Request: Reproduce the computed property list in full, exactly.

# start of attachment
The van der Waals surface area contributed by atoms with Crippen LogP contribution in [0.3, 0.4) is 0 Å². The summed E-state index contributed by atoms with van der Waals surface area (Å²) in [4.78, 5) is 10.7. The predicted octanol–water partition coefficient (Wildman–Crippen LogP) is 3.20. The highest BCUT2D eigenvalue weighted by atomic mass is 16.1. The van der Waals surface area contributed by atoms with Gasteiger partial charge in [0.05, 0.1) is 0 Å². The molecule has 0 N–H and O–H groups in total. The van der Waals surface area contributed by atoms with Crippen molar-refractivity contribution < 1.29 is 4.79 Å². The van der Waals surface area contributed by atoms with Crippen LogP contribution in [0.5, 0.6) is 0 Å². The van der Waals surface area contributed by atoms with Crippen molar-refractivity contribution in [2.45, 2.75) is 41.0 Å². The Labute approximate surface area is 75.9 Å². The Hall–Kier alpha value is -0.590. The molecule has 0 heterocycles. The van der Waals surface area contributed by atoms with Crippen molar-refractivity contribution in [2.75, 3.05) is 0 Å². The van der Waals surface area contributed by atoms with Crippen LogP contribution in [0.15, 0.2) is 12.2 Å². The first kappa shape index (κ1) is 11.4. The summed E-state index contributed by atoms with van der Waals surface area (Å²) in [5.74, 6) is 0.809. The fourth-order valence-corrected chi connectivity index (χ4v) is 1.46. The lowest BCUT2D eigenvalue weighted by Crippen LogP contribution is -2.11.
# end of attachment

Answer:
The van der Waals surface area contributed by atoms with Crippen LogP contribution in [0.3, 0.4) is 0 Å². The summed E-state index contributed by atoms with van der Waals surface area (Å²) in [4.78, 5) is 10.7. The predicted octanol–water partition coefficient (Wildman–Crippen LogP) is 3.20. The highest BCUT2D eigenvalue weighted by atomic mass is 16.1. The van der Waals surface area contributed by atoms with Gasteiger partial charge in [0.05, 0.1) is 0 Å². The molecule has 0 N–H and O–H groups in total. The van der Waals surface area contributed by atoms with Crippen molar-refractivity contribution < 1.29 is 4.79 Å². The van der Waals surface area contributed by atoms with Crippen LogP contribution in [0.5, 0.6) is 0 Å². The van der Waals surface area contributed by atoms with Crippen molar-refractivity contribution in [2.45, 2.75) is 41.0 Å². The Labute approximate surface area is 75.9 Å². The Hall–Kier alpha value is -0.590. The molecule has 0 heterocycles. The van der Waals surface area contributed by atoms with Crippen molar-refractivity contribution in [2.75, 3.05) is 0 Å². The van der Waals surface area contributed by atoms with Crippen LogP contribution in [0.15, 0.2) is 12.2 Å². The first kappa shape index (κ1) is 11.4. The summed E-state index contributed by atoms with van der Waals surface area (Å²) in [5.74, 6) is 0.809. The fourth-order valence-corrected chi connectivity index (χ4v) is 1.46. The lowest BCUT2D eigenvalue weighted by Crippen LogP contribution is -2.11.